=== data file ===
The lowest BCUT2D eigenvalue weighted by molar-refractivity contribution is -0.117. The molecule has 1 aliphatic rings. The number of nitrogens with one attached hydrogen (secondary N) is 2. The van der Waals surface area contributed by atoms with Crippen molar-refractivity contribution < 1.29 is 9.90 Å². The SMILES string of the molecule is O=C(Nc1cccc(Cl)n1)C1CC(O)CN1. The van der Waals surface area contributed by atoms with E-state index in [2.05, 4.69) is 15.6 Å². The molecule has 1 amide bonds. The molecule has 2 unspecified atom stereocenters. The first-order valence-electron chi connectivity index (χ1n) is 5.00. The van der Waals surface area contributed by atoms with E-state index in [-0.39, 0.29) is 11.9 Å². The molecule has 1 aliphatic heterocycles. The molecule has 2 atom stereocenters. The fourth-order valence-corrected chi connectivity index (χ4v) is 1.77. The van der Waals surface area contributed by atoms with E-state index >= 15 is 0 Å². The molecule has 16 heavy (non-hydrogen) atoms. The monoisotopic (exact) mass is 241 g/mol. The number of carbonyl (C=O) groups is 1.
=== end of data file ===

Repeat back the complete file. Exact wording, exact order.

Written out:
The lowest BCUT2D eigenvalue weighted by molar-refractivity contribution is -0.117. The molecule has 1 aliphatic rings. The number of nitrogens with one attached hydrogen (secondary N) is 2. The van der Waals surface area contributed by atoms with Crippen molar-refractivity contribution < 1.29 is 9.90 Å². The SMILES string of the molecule is O=C(Nc1cccc(Cl)n1)C1CC(O)CN1. The van der Waals surface area contributed by atoms with E-state index in [2.05, 4.69) is 15.6 Å². The molecule has 1 amide bonds. The molecule has 2 unspecified atom stereocenters. The first-order valence-electron chi connectivity index (χ1n) is 5.00. The van der Waals surface area contributed by atoms with E-state index in [-0.39, 0.29) is 11.9 Å². The molecule has 1 aliphatic heterocycles. The molecule has 2 atom stereocenters. The fourth-order valence-corrected chi connectivity index (χ4v) is 1.77. The van der Waals surface area contributed by atoms with E-state index >= 15 is 0 Å². The molecule has 16 heavy (non-hydrogen) atoms. The monoisotopic (exact) mass is 241 g/mol. The number of carbonyl (C=O) groups is 1.